Warp Rep Belt, pearl cotton, 2 x 36 inches, 2017

Warp Rep Belt, pearl cotton, 2 x 36 inches, 2017

The diamond patterns for the belt require fewer treadles than the runners.  I repeated each 2-end threading block 8 times, same as the runners, except that each border has 6 dark ends and 6 light ends.  I followed the treadling exactly as in the draft below:

Draft for Warp Rep Belt, 2017

Draft for Warp Rep Belt, 2017

With a little bit of warp left on the loom from the belt, I couldn’t resist to weave this:

Warp Rep Bookmark, 2017

Warp Rep Bookmark, 2017

My favorite book about weaving narrow belts and bands is Mary Meigs Atwater’s classic, Byways in Handweaving, An Illustrated Guide to Rare Weaving Techniques.  It is a real treasure filled with illustrations and techniques from around the world.

OK, that’s all for warp rep.  If you would like the wif file for any of the drafts in this post, let me know.

See you next time!

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Rep Weave: Placemats (4 shafts) & Table Runner (16 shafts)

July 14, 2011

Warp-faced rep weave, sometimes referred to as warp rep, mattor, or ripsmatta, is a relative of shadow weave.  They are alike in that the structure of both these weaves is mostly plain weave and light and dark ends alternate in the warp and are threaded on pairs of shafts.  They differ in that the warp in warp rep is sett much closer and thick and thin wefts alternate to create horizontal ridges with an interesting, ribbed texture.

Having woven rep weave before, I wanted to give it another try and learn more about it.  Following are images, drafts, and notes describing my recent rep weave projects that were great fun to weave.

Rep Weave (Warp Rep) Placemats (4 shafts)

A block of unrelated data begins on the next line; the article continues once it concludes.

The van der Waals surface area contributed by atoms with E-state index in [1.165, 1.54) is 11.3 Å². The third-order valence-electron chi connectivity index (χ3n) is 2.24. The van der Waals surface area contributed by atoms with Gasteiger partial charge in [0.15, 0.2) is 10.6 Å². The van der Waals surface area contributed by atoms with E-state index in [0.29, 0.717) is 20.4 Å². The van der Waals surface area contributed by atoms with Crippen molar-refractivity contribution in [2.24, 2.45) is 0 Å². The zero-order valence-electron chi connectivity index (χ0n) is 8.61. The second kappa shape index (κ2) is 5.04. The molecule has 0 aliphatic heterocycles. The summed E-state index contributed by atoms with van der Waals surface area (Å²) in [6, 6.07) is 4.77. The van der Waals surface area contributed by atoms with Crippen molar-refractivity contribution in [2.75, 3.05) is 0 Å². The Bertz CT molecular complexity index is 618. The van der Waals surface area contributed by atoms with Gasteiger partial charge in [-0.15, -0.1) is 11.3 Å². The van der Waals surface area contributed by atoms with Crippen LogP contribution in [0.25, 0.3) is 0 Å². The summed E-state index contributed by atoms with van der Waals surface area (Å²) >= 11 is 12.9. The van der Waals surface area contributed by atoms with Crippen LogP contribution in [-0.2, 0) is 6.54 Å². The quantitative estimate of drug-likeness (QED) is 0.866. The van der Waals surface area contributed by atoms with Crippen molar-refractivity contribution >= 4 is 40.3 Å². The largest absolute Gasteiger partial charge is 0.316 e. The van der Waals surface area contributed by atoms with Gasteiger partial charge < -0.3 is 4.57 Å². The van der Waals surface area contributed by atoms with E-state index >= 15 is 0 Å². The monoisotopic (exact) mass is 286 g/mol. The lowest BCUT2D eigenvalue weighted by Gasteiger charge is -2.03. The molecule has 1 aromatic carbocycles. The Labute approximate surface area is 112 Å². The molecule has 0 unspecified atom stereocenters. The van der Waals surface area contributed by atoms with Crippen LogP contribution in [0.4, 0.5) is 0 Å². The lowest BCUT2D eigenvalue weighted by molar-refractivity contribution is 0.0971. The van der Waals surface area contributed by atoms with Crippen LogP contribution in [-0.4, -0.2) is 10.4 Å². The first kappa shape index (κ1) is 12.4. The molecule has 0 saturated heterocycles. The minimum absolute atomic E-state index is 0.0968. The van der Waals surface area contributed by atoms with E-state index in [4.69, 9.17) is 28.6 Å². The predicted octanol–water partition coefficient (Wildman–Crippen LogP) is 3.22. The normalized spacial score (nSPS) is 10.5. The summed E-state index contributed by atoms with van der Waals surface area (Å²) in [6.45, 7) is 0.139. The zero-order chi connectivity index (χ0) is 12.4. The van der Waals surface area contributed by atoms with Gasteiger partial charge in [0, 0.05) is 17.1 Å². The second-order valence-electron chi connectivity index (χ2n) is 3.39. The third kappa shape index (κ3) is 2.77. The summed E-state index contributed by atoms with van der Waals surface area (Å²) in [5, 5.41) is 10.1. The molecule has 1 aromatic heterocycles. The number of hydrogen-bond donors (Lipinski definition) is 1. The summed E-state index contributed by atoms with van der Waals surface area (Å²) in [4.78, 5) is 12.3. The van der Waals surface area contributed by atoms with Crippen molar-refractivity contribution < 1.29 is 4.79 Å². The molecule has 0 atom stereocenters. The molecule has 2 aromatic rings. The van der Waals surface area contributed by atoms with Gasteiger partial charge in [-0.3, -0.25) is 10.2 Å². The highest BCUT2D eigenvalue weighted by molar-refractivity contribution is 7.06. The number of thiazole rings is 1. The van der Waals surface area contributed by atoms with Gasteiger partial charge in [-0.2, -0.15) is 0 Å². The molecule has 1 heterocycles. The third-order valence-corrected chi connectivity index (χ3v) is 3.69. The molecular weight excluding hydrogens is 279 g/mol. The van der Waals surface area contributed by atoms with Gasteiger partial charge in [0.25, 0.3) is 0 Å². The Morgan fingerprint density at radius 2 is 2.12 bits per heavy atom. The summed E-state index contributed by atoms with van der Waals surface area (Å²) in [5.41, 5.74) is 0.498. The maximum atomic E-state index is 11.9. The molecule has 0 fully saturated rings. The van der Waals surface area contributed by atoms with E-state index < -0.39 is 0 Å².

While researching this topic, I came across a unique article I found online at handweaving.net, “Mattor,” by Robert Frederic Heartz, published in 1936.  I was inspired by the informative, hand-drawn illustrations, drafts, and meticulous notes.  I picked Draft No. 7 accompanying Illustration No.7, entered the info into my weaving program and wove a set of four placemats:

Warp Rep Placemats, 14″x 18″, cotton, 2011

Warp Rep Placemats, 14″ x 18″, cotton, 2011 (detail)

If you look at the article, each threading block consists of 8 warp ends, but you can vary this number as long as it’s in multiples of pairs.  I translated the handwritten notes into this computer generated profile draft and noted the block numbers on top:

Profile Draft for Warp Rep Placemats showing threading blocks

The threading of each block and the tie-up is easier to understand if you look at the two views below.  The top one is an interlacement view so you can see the plain weave structure and what is actually going on with the thick and thin wefts.  The bottom warp rep view shows what the actual weaving will look like, the weft is no longer visible covered by the close sett of the warp.  I didn’t include the border that is shown in the handwritten notes in the article because you can create solid colored vertical stripes by simply repeating any block using a solid color instead of alternating light/dark colors as in the rest of the warp.  Here are the two views:

Draft for Warp Rep Placemats showing interlacement and warp rep views

Additional Notes:

I wove a few samples with different setts and yarns before weaving the placemats to help me figure out how many times to repeat each block in the threading and the treadling so they would turn out nice and a good size for a placemat.  I followed the threading exactly the same number of times as indicated in the article with 8 ends in each block.  However, I treadled as if there were only 2 ends in each treadling block, otherwise the pattern would have been too elongated.  I also created a pdf of the thread-by-thread and treadling drafts for the placemats:  Threading & Treadling for Rep Weave Placemats

For the warp I used 20/2 cotton (2 strands together used as one) at a sett of 60 e.p.i., sleyed 4 ends per dent in a 15-dent reed.  For the wefts I used a thick, 4-ply cotton of variegated colors alternating with a thin 20/2 cotton (single, not doubled up as in the warp).  The final measurement of each placemat turned out to be 14 inches x 18 inches after wet finishing – washing by hand and steam ironing while still damp, and hand stitching the hems.  Next time they can go in the washing machine on the gentle cycle.